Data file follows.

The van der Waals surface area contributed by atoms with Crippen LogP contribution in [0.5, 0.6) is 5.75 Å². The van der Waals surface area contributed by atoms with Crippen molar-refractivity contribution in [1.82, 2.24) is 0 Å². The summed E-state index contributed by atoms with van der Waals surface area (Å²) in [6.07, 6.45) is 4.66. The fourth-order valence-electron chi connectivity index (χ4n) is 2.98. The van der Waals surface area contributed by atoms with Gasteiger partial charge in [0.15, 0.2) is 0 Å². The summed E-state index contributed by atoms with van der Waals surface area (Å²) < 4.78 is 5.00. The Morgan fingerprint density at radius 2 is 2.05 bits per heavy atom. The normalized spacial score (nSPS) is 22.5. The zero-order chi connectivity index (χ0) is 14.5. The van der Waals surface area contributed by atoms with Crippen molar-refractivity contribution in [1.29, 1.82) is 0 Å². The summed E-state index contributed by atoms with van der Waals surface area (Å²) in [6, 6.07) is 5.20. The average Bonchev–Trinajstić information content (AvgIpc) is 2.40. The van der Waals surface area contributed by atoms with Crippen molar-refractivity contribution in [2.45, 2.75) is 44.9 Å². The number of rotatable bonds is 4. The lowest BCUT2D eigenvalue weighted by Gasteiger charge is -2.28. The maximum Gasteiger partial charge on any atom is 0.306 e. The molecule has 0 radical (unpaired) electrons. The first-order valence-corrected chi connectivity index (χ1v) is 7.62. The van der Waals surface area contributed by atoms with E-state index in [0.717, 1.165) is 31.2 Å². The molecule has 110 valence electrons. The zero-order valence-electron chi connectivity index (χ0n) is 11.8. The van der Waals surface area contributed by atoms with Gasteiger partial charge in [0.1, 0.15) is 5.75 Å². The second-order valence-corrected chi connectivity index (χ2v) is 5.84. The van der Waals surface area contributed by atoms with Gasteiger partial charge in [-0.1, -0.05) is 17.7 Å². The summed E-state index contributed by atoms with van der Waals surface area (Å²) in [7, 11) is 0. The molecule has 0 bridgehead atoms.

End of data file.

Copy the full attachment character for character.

The van der Waals surface area contributed by atoms with Crippen LogP contribution in [0.5, 0.6) is 5.75 Å². The van der Waals surface area contributed by atoms with Crippen molar-refractivity contribution in [1.82, 2.24) is 0 Å². The summed E-state index contributed by atoms with van der Waals surface area (Å²) in [6.07, 6.45) is 4.66. The fourth-order valence-electron chi connectivity index (χ4n) is 2.98. The van der Waals surface area contributed by atoms with Gasteiger partial charge in [0.15, 0.2) is 0 Å². The summed E-state index contributed by atoms with van der Waals surface area (Å²) < 4.78 is 5.00. The Morgan fingerprint density at radius 2 is 2.05 bits per heavy atom. The normalized spacial score (nSPS) is 22.5. The zero-order chi connectivity index (χ0) is 14.5. The van der Waals surface area contributed by atoms with Crippen molar-refractivity contribution in [1.29, 1.82) is 0 Å². The summed E-state index contributed by atoms with van der Waals surface area (Å²) in [6, 6.07) is 5.20. The average Bonchev–Trinajstić information content (AvgIpc) is 2.40. The van der Waals surface area contributed by atoms with Crippen molar-refractivity contribution in [2.45, 2.75) is 44.9 Å². The number of rotatable bonds is 4. The lowest BCUT2D eigenvalue weighted by Gasteiger charge is -2.28. The maximum Gasteiger partial charge on any atom is 0.306 e. The molecule has 0 radical (unpaired) electrons. The first-order valence-corrected chi connectivity index (χ1v) is 7.62. The van der Waals surface area contributed by atoms with E-state index in [0.717, 1.165) is 31.2 Å². The molecule has 110 valence electrons. The zero-order valence-electron chi connectivity index (χ0n) is 11.8. The van der Waals surface area contributed by atoms with Gasteiger partial charge in [0.1, 0.15) is 5.75 Å². The second-order valence-corrected chi connectivity index (χ2v) is 5.84. The van der Waals surface area contributed by atoms with Gasteiger partial charge in [-0.1, -0.05) is 17.7 Å². The summed E-state index contributed by atoms with van der Waals surface area (Å²) in [7, 11) is 0. The molecule has 0 bridgehead atoms.